With the cold Utah winter upon us, homeowners throughout the state are looking to ensure their HVAC system is properly prepared to heat their spaces in the upcoming months. At My Buddy the Plumber, we're here to help -- we offer services ranging from furnace installation and repair to assistance with your thermostat and much more, allowing you to enter the winter with confidence in your home's warmth and comfort.
We're also here to provide tips and expertise to our clients as they maintain their own systems on a day-to-day basis, and this includes steering them clear of some of the most common heating-related mistakes we've seen made in the past. Here are a few of these errors, plus why they're the wrong move and how you can avoid them heading into the winter.
There's a mistaken assumption from some homeowners that if you crank the thermostat up to the highest possible temperature setting, the home will heat up faster. In reality, this is actually a much slower process and can even lead to your furnace failing in the long term.
In order for your heating system to work properly when it's cold outside, yours needs proper humidity throughout your space -- when it's so dry that you feel a constant need to drink water, you're in a healthy humidity zone. Turning the thermostat up to 100 degrees Fahrenheit or even higher encourages the unit to work overtime, driving this humidity level down and actually increasing your chances of encountering problems with condensation on windows and pipes -- not what you want when it's freezing outside!
In addition, this method risks adding stress and strain to the entire heating unit, raising your chances of a breakdown and needing costly repairs on short notice. And when you consider the simple reality that you don't even experience faster heating as a result, the proper approach here is clear.
While the primary components of your HVAC system during heating season are items like the furnace, ducts and others, it's vital not to gloss over your windows as part of the equation. Windows exposed to the harsh winter elements will lead to drafty rooms and lower overall energy efficiency for your heating, meaning higher bills and less comfort.
The simplest task you have as a homeowner looking to save money on heating bills: Keeping windows closed and locked when you have your system on. That latter point is particularly important -- just closing the windows, but failing to lock them, will still result in drafty air and lost energy, so be sure to take the time to install your most recent locks before you're ready to turn on the HVAC system.
In addition, if your home's windows or older or you're still working with single-pane glass options that allow for significant heat loss, it's time to replace them. EnergyStar estimates that you can cut your heating bills by as much as 20 percent simply by installing double-pane windows, accounting for the increased quality of insulation and other components.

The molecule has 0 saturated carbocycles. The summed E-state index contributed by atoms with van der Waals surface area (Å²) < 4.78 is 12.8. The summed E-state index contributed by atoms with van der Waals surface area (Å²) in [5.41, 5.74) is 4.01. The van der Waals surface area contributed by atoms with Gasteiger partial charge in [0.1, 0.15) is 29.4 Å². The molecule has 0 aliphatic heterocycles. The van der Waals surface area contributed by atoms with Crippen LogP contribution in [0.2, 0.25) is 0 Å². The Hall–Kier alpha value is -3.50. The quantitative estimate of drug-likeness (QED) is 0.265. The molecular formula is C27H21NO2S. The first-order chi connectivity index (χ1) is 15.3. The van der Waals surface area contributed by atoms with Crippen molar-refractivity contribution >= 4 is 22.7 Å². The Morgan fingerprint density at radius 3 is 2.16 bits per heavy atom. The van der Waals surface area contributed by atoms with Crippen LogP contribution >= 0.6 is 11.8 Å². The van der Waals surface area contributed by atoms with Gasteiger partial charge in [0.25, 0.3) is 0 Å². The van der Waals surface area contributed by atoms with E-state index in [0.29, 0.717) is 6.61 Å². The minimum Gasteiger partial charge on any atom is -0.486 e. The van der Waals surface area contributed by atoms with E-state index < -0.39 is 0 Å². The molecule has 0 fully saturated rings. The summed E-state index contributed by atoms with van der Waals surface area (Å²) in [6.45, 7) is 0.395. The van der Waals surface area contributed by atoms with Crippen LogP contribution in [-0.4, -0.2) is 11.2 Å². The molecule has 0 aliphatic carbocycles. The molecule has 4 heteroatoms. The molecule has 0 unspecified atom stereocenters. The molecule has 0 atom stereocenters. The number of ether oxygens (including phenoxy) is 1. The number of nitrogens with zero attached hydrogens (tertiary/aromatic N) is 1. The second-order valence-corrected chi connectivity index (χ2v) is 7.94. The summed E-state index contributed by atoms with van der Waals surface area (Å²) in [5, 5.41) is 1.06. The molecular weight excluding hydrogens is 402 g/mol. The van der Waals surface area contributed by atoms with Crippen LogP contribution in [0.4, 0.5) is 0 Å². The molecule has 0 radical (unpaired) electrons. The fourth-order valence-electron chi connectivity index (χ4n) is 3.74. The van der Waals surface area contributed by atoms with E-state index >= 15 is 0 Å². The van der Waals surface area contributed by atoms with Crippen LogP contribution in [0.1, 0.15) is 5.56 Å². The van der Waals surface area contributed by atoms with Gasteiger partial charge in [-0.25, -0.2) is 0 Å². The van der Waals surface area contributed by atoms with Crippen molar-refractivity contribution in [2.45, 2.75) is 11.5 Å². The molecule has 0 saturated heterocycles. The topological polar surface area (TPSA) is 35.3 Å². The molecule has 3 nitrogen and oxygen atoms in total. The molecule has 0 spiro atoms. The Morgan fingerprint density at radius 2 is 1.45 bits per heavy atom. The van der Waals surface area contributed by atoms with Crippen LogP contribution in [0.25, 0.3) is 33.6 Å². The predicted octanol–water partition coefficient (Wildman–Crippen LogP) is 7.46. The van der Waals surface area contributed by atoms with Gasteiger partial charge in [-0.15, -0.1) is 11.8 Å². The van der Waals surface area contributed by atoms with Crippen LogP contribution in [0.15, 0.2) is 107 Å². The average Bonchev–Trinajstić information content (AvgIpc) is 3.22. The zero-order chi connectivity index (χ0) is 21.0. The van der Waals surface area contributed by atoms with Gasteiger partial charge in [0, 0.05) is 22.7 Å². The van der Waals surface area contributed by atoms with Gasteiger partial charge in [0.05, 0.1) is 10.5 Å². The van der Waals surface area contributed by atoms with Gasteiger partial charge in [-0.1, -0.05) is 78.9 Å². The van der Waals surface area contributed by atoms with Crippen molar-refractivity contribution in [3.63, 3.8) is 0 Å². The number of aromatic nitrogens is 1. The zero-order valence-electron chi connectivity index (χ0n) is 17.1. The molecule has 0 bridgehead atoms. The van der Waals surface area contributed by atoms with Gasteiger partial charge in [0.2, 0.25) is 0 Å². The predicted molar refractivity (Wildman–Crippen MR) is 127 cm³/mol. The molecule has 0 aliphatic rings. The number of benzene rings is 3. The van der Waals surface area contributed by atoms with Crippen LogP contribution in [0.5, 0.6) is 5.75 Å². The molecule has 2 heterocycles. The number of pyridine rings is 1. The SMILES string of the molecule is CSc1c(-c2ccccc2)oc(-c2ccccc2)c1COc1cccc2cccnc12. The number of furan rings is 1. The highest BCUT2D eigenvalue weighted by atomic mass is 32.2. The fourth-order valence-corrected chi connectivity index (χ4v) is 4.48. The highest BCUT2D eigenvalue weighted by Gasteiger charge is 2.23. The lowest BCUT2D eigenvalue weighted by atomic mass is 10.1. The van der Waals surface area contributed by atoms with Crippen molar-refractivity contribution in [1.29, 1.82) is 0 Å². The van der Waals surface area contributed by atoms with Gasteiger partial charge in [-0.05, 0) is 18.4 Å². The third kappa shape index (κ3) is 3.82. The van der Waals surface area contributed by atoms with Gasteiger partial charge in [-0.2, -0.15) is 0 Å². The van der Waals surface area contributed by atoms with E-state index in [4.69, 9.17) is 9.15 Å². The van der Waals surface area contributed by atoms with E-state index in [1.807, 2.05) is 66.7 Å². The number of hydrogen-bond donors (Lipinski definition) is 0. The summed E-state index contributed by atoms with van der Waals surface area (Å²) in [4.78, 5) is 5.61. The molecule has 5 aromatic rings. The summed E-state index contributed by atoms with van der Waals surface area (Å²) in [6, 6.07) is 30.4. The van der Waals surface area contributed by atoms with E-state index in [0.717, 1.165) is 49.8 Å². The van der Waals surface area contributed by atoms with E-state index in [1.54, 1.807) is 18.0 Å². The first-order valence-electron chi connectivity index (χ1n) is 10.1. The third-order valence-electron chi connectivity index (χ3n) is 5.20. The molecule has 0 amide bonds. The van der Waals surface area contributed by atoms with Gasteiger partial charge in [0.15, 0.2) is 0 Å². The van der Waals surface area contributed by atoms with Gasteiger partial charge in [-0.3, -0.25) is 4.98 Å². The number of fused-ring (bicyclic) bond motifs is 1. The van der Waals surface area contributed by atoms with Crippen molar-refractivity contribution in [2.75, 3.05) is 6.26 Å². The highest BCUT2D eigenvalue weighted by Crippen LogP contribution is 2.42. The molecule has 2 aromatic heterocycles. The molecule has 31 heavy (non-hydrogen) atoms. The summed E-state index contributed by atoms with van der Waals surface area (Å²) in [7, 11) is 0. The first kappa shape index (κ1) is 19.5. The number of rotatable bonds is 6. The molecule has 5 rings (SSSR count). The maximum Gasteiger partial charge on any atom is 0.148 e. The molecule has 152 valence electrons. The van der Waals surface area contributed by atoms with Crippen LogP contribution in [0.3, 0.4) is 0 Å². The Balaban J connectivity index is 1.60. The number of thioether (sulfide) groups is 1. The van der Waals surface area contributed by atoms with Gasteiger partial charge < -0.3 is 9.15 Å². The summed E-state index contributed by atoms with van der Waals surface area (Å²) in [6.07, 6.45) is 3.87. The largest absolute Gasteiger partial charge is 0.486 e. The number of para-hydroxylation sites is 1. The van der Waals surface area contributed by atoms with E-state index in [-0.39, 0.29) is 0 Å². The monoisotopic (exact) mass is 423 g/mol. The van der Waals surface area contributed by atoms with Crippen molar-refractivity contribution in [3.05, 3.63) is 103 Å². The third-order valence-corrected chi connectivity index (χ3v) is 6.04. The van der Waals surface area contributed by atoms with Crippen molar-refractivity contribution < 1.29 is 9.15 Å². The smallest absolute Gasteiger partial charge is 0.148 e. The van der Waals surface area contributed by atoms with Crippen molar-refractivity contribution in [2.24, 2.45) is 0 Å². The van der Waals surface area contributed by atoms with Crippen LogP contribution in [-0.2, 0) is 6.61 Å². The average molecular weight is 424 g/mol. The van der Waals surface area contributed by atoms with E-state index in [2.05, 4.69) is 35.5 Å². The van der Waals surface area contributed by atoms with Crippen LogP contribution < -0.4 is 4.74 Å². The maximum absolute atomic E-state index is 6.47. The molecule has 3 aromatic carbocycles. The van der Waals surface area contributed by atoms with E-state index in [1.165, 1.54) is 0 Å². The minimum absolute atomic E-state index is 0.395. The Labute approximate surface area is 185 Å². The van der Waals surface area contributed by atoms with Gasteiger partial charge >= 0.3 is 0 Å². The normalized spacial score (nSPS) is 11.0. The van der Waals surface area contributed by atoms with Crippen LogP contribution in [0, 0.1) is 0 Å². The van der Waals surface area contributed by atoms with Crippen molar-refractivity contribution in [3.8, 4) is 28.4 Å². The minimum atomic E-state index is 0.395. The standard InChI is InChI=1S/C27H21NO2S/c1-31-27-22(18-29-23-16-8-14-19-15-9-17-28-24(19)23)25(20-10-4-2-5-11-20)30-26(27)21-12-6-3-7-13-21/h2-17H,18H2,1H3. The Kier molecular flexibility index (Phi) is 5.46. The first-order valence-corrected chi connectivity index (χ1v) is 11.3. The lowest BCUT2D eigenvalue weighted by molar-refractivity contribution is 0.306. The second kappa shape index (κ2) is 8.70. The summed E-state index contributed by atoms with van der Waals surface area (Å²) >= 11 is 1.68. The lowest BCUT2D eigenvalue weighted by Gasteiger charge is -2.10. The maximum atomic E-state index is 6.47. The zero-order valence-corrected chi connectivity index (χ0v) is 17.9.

For those homes where everyone is gone during the day, whether for school, work or some combination therein, you might be using up a ton of unneeded energy and HVAC stress by heating your home when it's empty. The simplest fix: Program your thermostat to automatically lower the desired temperature whenever you're away or asleep during the day. This results in significant savings with very little difference, since most people aren't going to be aware of a shift from 68 degrees to 65 degrees -- and we're not even factoring in the additional benefit of reduced strain on your HVAC system.
This is one particular area that highlights the importance of utilizing a modern thermostat option, such as a programmable or smart thermostat. With a manual thermostat, one that requires in-person adjustment every single time, it's simply not feasible to save money in this manner. When your thermostat can be programmed in advance, on the other hand, you can set it to lower the temperature without any effort on your own part, enabling you to save big when you're not home or sleeping.
This is a bit of a detailed area, so bear with us. It's absolutely true that using exhaust fans in certain areas of your home, most notably in the bathroom or kitchen, is valuable -- it provides ventilation and stops mold or other contaminants from forming, and also may relieve poor odors in the bathroom.
However, you should know that these fans are cycling air outside the home. If you run them for too long during the winter period, you are bringing cold air into your home -- the exact opposite of what you want to be doing. Most importantly, this cycling of air will lead to a colder overall temperature in the room where they're located, meaning you'll have to increase the setting on your HVAC system or wait until it warms up again naturally before turning off these fans.
The ideal time to run your fans: Just after you've finished cooking or bathing, and shut off the venting process. This should only take a couple of minutes, and while it provides proper ventilation for mold and smells, it won't lead to an exterior air draft entering your home. Once a small amount of ventilation has been provided, turn the fans back off to maintain warm interior temperatures.
For more on how to avoid common heating mistakes made during the winter season, or to learn about any of our plumbing or HVAC services, speak to the pros at My Buddy the Plumber today.
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